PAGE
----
Back on Bus, after a somewhat unpleasantly long wait (again) on the side of a road in the middle of nowhere by a Jesuit mission. Was nervous that a precedent was being set! Back to Buenos Aires in a mere 12 hours.

Week 7 – Northern Patagonia and Chilean Volcano

Dear loyal readers/ close friends & relations. I say loyal because the blog has not gone viral as I naturally expected, ergo the only remaining readers are those who will likely meet me in the forthcoming weeks and need to have read it of risk loosing my highly-valued adoration. A rare admission of defeat by the mighty CB: I keep failing to live-up to arbitrary ideals – how strange! The two ideals that I have fallen short of this week: travel with Spanish-speakers; never take a bus when you can take a plane. I shall address the second humanitarian failing now and allow the full week’s anecdote attempt to atone for this catastrophic indiscretion…

Argentina appears to have gone crazy with air-fares. Having taken a flight to very southern Patagonia (a few weeks ago) for roughly £250, I artfully dodged the second air-fare for the same amount for an hour and a half’s flight taking me from northern Patagonia back to Buenos Aires. How!? I hear you cry. Well… If you book the flight using rather than its essentially half price! Apparently KLM is the same if you switch it to the Italian site (CB likes to reward his loyal followers with the occasional life-tip.IMG_7770.jpg Another: never eat grass… You’re welcome!). However, I write this upon a thirteen hour (night) bus because it was four times cheaper than a flight. A night bus for £40 vs. plane for £160 is hard to turn one’s nose up at! Part of the difference has been invested in Professor Plumb as company while I listen to a classic 70s playlist! I also intend to take a sleeping pill somewhere into writing this fabulous piece of literature. Fingers crossed I am not interrupted by a messenger for Porlock. Now where did I put those sacred rivers…

Rewind a week or so. Bus to Bariloche (Nothern Patagonia) from El Charten (Southern Patagonia) robbed a day an an hour of my life. I was fed complete crap and forced to move seats three times! Anyway… Arrived in Bariloche to the best view I have ever beheld from a hostel (maybe even any paid establishment):Best View
Bariloche looks a great deal like prettier parts of Northern Europe. That is, beautiful, but in quiet, tranquil way. The issue is that when you have been in proper Patagonia, of the most beautiful parts of the world, it is hard to appreciate any other scenery.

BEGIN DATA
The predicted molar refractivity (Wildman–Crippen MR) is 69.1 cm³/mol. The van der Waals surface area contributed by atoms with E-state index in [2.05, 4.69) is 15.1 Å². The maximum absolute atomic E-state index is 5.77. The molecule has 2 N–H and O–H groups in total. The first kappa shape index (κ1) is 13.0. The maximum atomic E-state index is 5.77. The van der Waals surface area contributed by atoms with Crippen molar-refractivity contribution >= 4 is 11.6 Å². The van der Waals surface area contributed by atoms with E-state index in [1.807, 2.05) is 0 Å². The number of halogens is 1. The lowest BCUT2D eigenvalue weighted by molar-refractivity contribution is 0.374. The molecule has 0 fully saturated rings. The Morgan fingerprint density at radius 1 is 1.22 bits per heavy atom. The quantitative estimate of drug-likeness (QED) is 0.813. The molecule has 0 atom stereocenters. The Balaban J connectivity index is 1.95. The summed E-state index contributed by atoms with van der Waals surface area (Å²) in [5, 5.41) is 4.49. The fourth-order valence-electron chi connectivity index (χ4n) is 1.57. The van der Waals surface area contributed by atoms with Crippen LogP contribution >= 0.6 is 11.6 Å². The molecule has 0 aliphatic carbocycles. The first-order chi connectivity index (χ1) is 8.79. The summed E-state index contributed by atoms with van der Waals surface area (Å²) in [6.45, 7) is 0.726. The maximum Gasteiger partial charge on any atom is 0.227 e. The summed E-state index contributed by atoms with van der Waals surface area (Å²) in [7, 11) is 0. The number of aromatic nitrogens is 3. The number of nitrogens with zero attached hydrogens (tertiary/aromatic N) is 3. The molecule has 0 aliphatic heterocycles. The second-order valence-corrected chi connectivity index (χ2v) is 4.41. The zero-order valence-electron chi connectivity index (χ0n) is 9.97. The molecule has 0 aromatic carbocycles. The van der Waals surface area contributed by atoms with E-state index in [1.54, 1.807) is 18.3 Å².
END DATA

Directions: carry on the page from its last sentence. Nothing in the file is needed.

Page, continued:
all the time (or something to that effect). What makes something exceptional is quite that, it is an exception, it breaks the norm. If you are accustomed to only seeing the greatest sights of the world, they do not loose their objective magnitude, only that in your relative observation. If this means anything it is that I agree with my good friend Mac that short(er) trips are the best, they give you the opportunity to fully enjoy each experience.>

OLYMPUS DIGITAL CAMERAHaving filled much of my precious words with ramble (I am aware that a 3000-word rant is not what anyone wants, even from CB), I turn to the interesting part of the week. It began with a the pretty (but somewhat forests-of-Northern-Europe-looking) trek with Dirk.

Upon my return I bumped-into one of the greatest humans ever – Lars the Swede. It was Lars who performed for the world the Swedish frog dance and sports a very excellent pedo mustache that, had he been around in the early 70s, would have landed him a prosperous career in the BBC. Lars, I would also like to add, did not name women in his top five list of “all things in life”, but did name butter.

Dirk and a collection of others, including Marv (who will receive his write-up later) and I decided that given the horrendous weather of the following day we may as well cultivate a hangover that night.

The following day came with one of the most horrendous hangovers and brought even the mighty CB to a level of humility he is not used to having to embrace (hubris so much more appealing). Yes, dear readers I drank, however this hangover was something more… It was a sign of yet another step in CB’s ageing: inability to recover from alcohol. Not only did he feel a low-level nausea all day, a moderate headache and some serious apathy, but an odd depression descended that was matched by the torrential downpour outside (ten points to your chosen Hogwarts house if you have the words “pathetic fallacy” floating around your head). A day inside means one should have achieved a great deal. I wrote one post card and could not be arsed to post it.
That evening, Dirk and I compared our catastrophic hangovers over our measly dinner (something on toast) and decided that this was the fault of Bariloche – obviously. Thus we resolved to hire a car the next day and drive to a volcano in Chile. I hope that everyone is following that obvious logic!

Wolf Pack 1The Wolf-pack assembled for the week ahead! Wolf-pack: CB (your humble narrator); Dirk (Dutch); Lars (Frog-dance); Marv (Dutch – hair too long). I should explain the “Wolf pack”. For the younger readers it need not be stated, for older readers, it is a reference to a group of guys who embark on an accidental adventure in a film/three that you will neither understand nor enjoy; I will not burden you with the forbidden fruit… The Hangover. Nobody said I had to play by my own rules (see paragraph one). This ties nicely with my Pablo Escobar malapropisms that pervade this trip. Escobar and his lackies (in Narcos – another television show) keep saying, almost as a chant of deviance, “we are wolves”. For the first four days of the trip, I kept saying “we are wolves” in Spanish. Only I had, once again, mistaken the accent of the Brazilian actor playing Escobar. Rather than “somos lobos”, as it should be, I was waltzing around chanting “somos lomos”. For the less lingual, carne de lomo is a particular excellent cut of steak. I was thus referring to us as the “beef pack”. Perhaps I should allow that to speak for itself. The majestic wolfpack were very fond of puppies and partial to games of chess also: if that is not progressive masculinity, I am not sure what is!